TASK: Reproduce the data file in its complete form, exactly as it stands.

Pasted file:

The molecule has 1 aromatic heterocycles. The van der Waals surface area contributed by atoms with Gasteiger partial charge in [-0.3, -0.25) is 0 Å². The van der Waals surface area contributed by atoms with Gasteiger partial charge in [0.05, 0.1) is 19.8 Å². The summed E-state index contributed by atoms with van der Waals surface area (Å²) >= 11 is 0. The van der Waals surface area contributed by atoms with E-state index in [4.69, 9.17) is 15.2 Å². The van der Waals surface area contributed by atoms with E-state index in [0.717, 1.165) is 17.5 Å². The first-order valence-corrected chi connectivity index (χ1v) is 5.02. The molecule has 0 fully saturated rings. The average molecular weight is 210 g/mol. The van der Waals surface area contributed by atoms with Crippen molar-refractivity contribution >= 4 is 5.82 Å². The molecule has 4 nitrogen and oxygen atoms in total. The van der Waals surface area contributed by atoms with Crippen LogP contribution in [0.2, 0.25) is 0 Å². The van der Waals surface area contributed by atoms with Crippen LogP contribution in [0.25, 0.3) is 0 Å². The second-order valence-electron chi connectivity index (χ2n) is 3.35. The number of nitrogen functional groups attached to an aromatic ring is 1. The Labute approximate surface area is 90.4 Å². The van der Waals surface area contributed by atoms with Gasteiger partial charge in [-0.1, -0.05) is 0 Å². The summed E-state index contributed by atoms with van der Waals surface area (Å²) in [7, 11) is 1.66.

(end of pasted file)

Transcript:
The molecule has 1 aromatic heterocycles. The van der Waals surface area contributed by atoms with Gasteiger partial charge in [-0.3, -0.25) is 0 Å². The van der Waals surface area contributed by atoms with Gasteiger partial charge in [0.05, 0.1) is 19.8 Å². The summed E-state index contributed by atoms with van der Waals surface area (Å²) >= 11 is 0. The van der Waals surface area contributed by atoms with E-state index in [4.69, 9.17) is 15.2 Å². The van der Waals surface area contributed by atoms with E-state index in [0.717, 1.165) is 17.5 Å². The first-order valence-corrected chi connectivity index (χ1v) is 5.02. The molecule has 0 fully saturated rings. The average molecular weight is 210 g/mol. The van der Waals surface area contributed by atoms with Crippen molar-refractivity contribution >= 4 is 5.82 Å². The molecule has 4 nitrogen and oxygen atoms in total. The van der Waals surface area contributed by atoms with Crippen LogP contribution in [0.2, 0.25) is 0 Å². The van der Waals surface area contributed by atoms with Crippen LogP contribution in [0.25, 0.3) is 0 Å². The second-order valence-electron chi connectivity index (χ2n) is 3.35. The number of nitrogen functional groups attached to an aromatic ring is 1. The Labute approximate surface area is 90.4 Å². The van der Waals surface area contributed by atoms with Gasteiger partial charge in [-0.1, -0.05) is 0 Å². The summed E-state index contributed by atoms with van der Waals surface area (Å²) in [7, 11) is 1.66.